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Background: Paint laden with polychlorinated biphenyls (PCBs) often acts as a point source for environmental contamination. It is advantageous to address contaminated paint before the PCBs transport to surrounding media; however, current disposal methods of painted material introduce a variety of complications. Previous work demonstrates that PCBs can be broken down at ambient temperatures and pressures through a degradation process involving magnesium metal and acidified ethanol. This report is an extension of that work by describing the development of a delivery system for said reaction in preparation for a field test. Two treatment options including the Activated Metal Treatment System (AMTS) and the Non-Metal Treatment System (NMTS) remove and degrade PCBs from painted surfaces.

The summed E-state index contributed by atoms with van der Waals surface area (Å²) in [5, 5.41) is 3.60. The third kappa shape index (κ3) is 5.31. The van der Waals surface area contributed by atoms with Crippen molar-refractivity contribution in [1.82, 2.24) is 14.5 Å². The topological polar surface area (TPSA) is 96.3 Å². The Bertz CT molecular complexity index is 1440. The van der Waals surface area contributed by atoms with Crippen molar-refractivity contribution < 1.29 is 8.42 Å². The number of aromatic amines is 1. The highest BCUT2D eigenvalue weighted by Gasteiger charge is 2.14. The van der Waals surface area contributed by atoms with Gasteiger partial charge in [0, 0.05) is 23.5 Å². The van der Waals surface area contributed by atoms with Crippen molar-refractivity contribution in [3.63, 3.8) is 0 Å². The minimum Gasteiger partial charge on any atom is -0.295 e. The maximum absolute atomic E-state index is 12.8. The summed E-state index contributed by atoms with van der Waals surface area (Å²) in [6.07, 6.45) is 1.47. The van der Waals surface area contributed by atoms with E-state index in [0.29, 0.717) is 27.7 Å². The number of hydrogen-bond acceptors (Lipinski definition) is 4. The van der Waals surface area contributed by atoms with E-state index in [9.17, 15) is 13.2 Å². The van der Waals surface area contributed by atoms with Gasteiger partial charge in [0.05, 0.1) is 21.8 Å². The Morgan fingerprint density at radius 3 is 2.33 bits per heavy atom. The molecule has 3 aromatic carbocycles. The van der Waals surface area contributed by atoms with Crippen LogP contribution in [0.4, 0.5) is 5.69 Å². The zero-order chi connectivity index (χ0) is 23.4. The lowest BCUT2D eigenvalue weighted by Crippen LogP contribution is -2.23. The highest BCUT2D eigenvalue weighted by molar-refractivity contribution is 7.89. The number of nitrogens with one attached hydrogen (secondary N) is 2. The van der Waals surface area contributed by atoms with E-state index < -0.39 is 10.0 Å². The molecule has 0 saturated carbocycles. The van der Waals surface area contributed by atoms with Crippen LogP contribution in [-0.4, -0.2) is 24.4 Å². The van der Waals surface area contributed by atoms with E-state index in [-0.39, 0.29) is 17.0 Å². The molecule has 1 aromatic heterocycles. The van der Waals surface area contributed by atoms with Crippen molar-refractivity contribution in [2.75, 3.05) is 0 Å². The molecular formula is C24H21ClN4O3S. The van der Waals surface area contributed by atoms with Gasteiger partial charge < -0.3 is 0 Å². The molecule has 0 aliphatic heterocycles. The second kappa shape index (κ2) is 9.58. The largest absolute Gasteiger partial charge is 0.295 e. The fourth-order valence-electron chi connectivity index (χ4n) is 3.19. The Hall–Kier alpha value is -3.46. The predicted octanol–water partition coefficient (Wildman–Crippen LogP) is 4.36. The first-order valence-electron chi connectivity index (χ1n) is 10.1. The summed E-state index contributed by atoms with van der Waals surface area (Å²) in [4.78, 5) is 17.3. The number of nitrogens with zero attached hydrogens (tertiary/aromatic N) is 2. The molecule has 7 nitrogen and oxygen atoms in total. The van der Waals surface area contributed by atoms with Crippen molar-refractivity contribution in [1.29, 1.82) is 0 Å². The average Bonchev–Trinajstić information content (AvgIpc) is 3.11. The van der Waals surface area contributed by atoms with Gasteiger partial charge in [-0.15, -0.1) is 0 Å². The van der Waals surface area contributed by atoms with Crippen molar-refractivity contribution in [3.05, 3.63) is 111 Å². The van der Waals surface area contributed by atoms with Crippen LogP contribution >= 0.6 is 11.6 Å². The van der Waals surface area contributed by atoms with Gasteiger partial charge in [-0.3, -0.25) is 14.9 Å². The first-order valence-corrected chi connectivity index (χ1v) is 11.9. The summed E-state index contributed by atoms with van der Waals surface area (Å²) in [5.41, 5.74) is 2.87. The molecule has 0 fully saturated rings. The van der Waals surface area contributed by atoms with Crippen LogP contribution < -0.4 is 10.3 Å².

Findings: AMTS decreased the Aroclor® concentration of a solution by more than 97% within 120 minutes and the Aroclor® concentration of industrial paint chips by up to 98% over three weeks. After removing up to 76% of PCBs on a painted surface after seven days, NMTS also removed trace amounts of PCBs in the paint’s concrete substrate. The evaporation rate of the solvent (ethanol) from the treatment system was reduced when the application area was increased. The solvent system’s ability to remove more than 90% of PCBs was maintained after losing 36% of its mass to solvent evaporation.

Conclusions: The delivery systems, AMTS and NMTS, are able to support the hydrodechlorination reaction necessary for PCB degradation and are therefore attractive options for further studies regarding the remediation of contaminated painted surfaces.


This article was originally published in Journal of Environmental Health and Science Engineering, available at doi:10.1186/2052-336X-12-57.

© 2014 Saitta et al. This is an Open Access article distributed under the terms of the Creative Commons Attribution License (, which permits unrestricted use, distribution, and reproduction in any medium, provided the original work is properly credited.



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